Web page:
The proposed $3 billion gambling deal with the Seminole Tribe of Florida got a boost Wednesday when a key Senate panel approved it and another related gambling measure.
The Senate Regulated Industries Committee, which oversees gambling in Florida, approved both measures (SB 7072, SB 7074) with four senators opposed: Republicans Aaron Bean of Fernandina Beach, Anitere Flores of Miami, Kelli Stargel of Lakeland, and Democrat Gwen Margolis of Miami.
Tribe Chairman James E. Billie “and other leaders of the Seminole Tribe of Florida want to thank Chairman Bradley and members of the Senate Regulated Industries Committee for their work on the Seminole Compact,” spokesman Gary Bitner said. “The Tribe hopes to continue working with legislators to finalize a Compact agreement this session.”
That panel was initially the only “committee of reference” for the measures, which began as proposed committee bills. That means they now head to Senate President Andy Gardiner, who will decide at least one other committee to review them, according to spokeswoman Katie Betta.
Senators also discussed and approved a raft of changes that, among other things, would expand slot machines beyond South Florida, lower the effective tax rate on the machines, and clarify that fantasy sports play is a game of skill and not gambling.
The package is bitterly opposed by the horse and dog racing industry, which fears it will suffer if the bills are made law, and by gambling opponents.
A “decoupling” provision would allow pari-mutual facilities, such as greyhound and horse tracks, to stop running live races if they wish to offer other gambling, like slots and card rooms.
They’re currently required to keep races going if they want other games. Otherwise, dog and horse breeders and trainers say demand for their services is sure to die off.
A coalition made up of The Florida Horsemen’s Benevolent and Protective Association, representing 8,400 licensed thoroughbred owners and trainers; Florida Quarter Horse Racing Association; Florida Quarter Horse Breeders and Owners Association, which has around 1,000 members; and the 500-member Florida Standardbred Breeders and Owners Association “strongly oppose(s) ANY form of decoupling whatsoever,” they said in a statement.
But Senate President-designate Joe Negron, the Stuart Republican who offered decoupling and other amendments, said requiring live racing is “arbitrary and outdated.”
“I see no public policy rationale to tell a business to engage in an activity,” he said. Still another measure cleared Wednesday would allow lottery tickets to be sold at gas pumps in the state.
John Sowinski of Florida’s No Casinos anti-gambling expansion group told FloridaPolitics.com after Wednesday’s meeting that the new Seminole Compact “is certainly an expansion of gambling, (but) the implementing bill is an explosion.”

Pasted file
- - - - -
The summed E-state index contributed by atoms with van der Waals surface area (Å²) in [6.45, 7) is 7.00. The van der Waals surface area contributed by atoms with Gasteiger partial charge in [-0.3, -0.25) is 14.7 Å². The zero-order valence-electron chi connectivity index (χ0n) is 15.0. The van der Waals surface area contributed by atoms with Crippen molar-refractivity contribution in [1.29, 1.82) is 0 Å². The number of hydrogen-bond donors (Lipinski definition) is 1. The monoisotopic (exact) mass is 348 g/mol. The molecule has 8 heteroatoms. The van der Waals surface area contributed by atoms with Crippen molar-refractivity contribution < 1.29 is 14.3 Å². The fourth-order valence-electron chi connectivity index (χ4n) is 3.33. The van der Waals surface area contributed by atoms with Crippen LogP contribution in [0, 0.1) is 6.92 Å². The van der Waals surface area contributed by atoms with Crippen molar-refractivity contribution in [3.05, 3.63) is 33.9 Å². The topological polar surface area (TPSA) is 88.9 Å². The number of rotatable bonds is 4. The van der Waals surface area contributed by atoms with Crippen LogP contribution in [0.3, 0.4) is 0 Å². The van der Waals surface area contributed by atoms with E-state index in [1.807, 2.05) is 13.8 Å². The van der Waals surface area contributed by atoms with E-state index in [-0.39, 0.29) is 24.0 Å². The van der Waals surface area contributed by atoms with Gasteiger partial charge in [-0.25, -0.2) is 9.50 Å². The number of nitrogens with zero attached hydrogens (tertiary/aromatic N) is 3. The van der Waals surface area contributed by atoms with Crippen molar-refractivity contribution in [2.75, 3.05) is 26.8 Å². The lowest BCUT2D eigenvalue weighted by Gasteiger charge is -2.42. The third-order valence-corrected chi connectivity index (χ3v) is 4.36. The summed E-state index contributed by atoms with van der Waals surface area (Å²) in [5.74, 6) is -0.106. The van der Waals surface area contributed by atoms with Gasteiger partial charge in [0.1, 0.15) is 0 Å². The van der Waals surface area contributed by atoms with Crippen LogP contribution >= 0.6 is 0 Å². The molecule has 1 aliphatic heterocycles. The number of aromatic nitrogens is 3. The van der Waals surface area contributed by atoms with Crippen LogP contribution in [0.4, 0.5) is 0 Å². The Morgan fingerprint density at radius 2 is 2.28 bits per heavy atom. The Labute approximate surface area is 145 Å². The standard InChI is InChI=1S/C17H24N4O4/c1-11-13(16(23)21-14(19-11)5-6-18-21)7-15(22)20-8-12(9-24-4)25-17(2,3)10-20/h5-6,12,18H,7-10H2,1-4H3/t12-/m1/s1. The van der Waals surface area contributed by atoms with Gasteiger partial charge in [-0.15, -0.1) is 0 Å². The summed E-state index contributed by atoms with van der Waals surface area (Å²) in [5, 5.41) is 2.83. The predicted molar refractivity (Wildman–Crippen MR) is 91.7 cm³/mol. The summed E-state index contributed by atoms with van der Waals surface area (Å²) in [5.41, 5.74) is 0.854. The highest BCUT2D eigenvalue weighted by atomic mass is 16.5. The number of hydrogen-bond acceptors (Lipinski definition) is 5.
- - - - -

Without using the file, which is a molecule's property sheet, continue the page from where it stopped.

Using tribal gambling compacts “as a vehicle to expand gambling for every different gambling interest in Florida is completely antithetical to what compacts exist for,” he added, saying they should be limited to specific deals between tribes and states.
Negron disagreed, saying that “clearly there is a market for these activities,” referring to different and additional ways to gamble.
Committee Chairman Rob Bradley, a Fleming Island Republican, told reporters that although there’s a chance the Compact may not be approved by the Legislature this Session, “This is a work in progress … I suspect the final landing place, if there is a final landing place, will look a little different.”
He also bristled at suggestions that provisions OK’d Wednesday mirror a case now before the Florida Supreme Court, which is being asked to decide whether slot machines are allowed outside South Florida if local voters in a particular area approve of them. That would include Brevard, Gadsden, Hamilton, Lee, Palm Beach and Washington counties.
A lower court said several Florida dog and horse tracks can’t also have slot machines. The Poarch Band of Creek Indians, which runs the racetrack in Gretna, brought the case.
“I don’t think it’s fair to leave it to courts to decide that kind of policy question,” Bradley said. “That’s what we’re here for.”
Bradley also wrote a letter to fellow senators, disclosed Wednesday, saying he did not want to “punt to the courts” and “end up with the most significant expansion of gaming in Florida history.”
“If the Legislature takes no action and the Florida Supreme Court sides with (the pari-mutuels), the state will lose all revenue sharing” from the Seminoles, he wrote.
The tribe already has paid Florida more than $1 billion for exclusive rights to offer blackjack. Those rights expired last year, requiring a new deal.
“I wanted there to be an understanding of what’s at stake,” Bradley told reporters when asked about the letter. “There hasn’t been a lot of discussion and this is complicated … There’s a lot at stake.”
But Wednesday’s votes illustrate the divide in the Senate: Committee members with gambling interests, including Seminole casinos, in their districts voted for the measures; others from “family-friendly” areas near Disney resorts were opposed.
“We have a lot of strong personalities on this committee, so the fact we were able to get a bill out says a lot,” Bradley said.